Rishi Sunak’s anti-strike laws are opposed by a majority of people, new polling has found. The new legislation, introduced last week, will set “minimum safety levels” for several industries, limiting their ability to take industrial action. This comes as the country continues to be rocked by strikes across a range of critical sectors.
But despite the disruption, a new poll conducted by Techne UK for Express.co.uk found that most people oppose the new laws.
When asked, “Do you support anti-strike legislation?”, 61 percent of people answered No.
Just 21 percent of people said they support the laws, while 18 percent said they don’t know.
The Government has denied that the laws will remove the right to strike, with Business Secretary Grant Shapps saying ministers “absolutely believe in the right to strike”.
But he said the Government is “duty bound” to protect the lives and livelihoods of the public.
He added: “We don’t want to use this legislation but we must ensure the safety of the British public.”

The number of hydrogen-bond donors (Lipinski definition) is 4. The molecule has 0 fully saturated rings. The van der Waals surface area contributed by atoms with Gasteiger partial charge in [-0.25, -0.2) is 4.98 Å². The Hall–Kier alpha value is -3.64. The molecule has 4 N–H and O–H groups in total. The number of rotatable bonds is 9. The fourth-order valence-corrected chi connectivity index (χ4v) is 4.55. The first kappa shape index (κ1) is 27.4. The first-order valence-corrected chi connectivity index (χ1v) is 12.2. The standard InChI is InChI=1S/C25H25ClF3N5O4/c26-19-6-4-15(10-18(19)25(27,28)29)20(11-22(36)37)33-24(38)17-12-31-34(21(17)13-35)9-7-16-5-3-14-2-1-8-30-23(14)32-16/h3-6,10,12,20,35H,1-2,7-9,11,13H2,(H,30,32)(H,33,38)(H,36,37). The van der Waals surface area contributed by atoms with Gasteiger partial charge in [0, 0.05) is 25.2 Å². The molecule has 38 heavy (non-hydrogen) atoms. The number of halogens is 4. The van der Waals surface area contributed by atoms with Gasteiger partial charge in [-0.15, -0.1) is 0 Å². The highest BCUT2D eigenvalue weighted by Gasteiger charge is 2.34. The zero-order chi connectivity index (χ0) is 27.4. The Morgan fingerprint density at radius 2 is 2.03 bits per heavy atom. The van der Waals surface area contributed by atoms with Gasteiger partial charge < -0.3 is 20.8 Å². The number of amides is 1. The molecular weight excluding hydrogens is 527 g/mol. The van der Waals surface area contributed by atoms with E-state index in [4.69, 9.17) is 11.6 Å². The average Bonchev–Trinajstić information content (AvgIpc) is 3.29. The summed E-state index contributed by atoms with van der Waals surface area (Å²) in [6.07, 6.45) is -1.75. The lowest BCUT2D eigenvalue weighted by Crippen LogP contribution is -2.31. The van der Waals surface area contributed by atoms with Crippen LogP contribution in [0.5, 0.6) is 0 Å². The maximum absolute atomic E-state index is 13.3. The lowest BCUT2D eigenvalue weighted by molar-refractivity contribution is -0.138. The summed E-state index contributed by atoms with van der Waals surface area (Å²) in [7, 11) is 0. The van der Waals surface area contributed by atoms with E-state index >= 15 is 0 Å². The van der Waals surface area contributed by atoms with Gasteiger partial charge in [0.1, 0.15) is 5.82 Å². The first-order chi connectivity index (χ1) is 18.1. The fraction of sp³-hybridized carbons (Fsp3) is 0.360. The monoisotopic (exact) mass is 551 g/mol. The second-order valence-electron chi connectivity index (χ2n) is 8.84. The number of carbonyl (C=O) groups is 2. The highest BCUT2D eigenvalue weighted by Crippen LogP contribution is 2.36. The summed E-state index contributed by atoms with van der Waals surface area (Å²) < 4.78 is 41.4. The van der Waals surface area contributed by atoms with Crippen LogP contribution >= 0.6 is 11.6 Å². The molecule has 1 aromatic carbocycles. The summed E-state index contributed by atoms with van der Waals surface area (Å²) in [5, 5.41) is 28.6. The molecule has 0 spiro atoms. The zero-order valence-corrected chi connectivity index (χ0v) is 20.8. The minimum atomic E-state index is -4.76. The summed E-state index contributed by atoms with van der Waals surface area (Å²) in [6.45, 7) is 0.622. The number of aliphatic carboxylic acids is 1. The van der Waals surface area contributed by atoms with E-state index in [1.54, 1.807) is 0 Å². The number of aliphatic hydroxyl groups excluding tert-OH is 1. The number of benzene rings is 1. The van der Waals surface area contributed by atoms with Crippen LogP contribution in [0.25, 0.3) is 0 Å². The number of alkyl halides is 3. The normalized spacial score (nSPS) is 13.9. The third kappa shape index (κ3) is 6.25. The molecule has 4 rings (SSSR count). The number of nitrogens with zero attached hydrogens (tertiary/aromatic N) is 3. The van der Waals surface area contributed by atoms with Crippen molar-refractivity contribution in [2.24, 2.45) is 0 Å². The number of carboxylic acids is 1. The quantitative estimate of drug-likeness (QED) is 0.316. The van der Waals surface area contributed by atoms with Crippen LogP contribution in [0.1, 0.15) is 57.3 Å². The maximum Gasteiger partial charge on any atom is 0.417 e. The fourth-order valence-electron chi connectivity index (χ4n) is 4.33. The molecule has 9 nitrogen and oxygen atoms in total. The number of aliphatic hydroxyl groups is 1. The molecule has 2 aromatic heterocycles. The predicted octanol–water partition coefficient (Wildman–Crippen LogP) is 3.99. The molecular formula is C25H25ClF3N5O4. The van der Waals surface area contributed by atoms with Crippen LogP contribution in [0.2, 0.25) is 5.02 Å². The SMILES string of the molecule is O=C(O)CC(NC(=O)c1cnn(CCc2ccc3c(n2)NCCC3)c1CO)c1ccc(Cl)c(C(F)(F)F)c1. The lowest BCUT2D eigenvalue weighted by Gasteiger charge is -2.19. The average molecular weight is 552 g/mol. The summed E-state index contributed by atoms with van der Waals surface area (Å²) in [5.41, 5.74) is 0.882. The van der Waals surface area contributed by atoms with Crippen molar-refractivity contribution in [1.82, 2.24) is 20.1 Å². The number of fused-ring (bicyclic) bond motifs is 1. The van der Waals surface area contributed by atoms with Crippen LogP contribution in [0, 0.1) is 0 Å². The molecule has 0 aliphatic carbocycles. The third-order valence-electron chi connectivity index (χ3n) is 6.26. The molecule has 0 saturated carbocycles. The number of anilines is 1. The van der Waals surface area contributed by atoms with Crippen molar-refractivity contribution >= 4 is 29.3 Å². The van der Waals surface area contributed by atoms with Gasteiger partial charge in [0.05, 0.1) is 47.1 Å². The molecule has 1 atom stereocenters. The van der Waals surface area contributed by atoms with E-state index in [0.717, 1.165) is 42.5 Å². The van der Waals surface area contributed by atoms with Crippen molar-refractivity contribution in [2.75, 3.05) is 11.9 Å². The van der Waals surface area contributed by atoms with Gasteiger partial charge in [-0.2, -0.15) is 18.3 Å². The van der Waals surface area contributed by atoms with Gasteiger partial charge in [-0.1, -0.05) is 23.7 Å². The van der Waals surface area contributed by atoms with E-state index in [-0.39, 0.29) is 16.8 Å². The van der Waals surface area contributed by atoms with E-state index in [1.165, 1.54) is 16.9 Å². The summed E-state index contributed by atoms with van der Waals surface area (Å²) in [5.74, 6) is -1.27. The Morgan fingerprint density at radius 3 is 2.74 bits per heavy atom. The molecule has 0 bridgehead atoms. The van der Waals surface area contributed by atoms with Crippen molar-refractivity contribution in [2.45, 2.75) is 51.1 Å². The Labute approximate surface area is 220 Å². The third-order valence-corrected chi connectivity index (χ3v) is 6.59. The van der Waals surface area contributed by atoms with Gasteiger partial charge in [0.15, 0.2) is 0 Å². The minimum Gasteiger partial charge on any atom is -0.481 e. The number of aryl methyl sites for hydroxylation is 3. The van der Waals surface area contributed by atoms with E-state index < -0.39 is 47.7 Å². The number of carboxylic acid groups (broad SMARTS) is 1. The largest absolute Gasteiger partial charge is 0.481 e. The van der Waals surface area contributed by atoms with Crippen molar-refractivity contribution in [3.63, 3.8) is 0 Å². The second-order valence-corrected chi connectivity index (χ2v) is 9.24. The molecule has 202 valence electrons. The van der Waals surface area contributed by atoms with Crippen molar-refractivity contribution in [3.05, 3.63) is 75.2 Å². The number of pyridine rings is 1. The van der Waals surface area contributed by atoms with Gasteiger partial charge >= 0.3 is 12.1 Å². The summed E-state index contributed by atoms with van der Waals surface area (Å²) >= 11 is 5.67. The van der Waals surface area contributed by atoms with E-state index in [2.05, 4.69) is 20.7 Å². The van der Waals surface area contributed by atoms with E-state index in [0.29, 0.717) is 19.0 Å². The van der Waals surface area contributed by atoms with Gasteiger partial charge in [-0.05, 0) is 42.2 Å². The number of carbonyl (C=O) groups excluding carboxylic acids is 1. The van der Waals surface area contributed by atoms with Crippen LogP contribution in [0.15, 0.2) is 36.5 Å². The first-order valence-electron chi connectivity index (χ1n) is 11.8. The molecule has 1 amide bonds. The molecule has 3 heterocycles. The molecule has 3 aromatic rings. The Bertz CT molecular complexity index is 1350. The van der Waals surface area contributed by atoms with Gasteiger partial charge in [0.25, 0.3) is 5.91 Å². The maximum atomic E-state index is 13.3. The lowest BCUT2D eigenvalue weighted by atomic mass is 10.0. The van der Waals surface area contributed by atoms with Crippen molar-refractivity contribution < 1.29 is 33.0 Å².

In a crippling blow to Mr. Sunak, the poll found that even Conservative voters are opposed to the laws.
Of those who voted Conservative in the 2019 elections, 55 percent are opposed to the legislation. 30 percent support it.
Of those who voted for the Labor party, 82 percent are opposed while only 6 percent support it.
But union bosses have dismissed the plans as “undemocratic” and “unworkable”.
Last week, the head of the Trades Union Congress, Paul Nowak, said that if it became law the legislation would “prolong disputes and poison industrial relations – leading to more frequent strikes”.
He added: “This legislation would mean that when workers democratically vote to strike, they can be forced to work and sacked if they don’t comply.
“That’s undemocratic, unworkable, and almost certainly illegal.”
Sir Keir Starmer said he would repeal the legislation if Labor came to power.
The Labor leader said: “I don’t think this legislation is going to work and I’m pretty sure they’ve had an assessment that tells them that. It’s likely to make a bad situation worse.”
He said his party would evaluate what proposals the Government brings forward, continuing: “But if it’s further restrictions, then we will repeal it.”
The poll, conducted by Techne UK on January 11 and 12, spoke to 1,626 adults across the UK.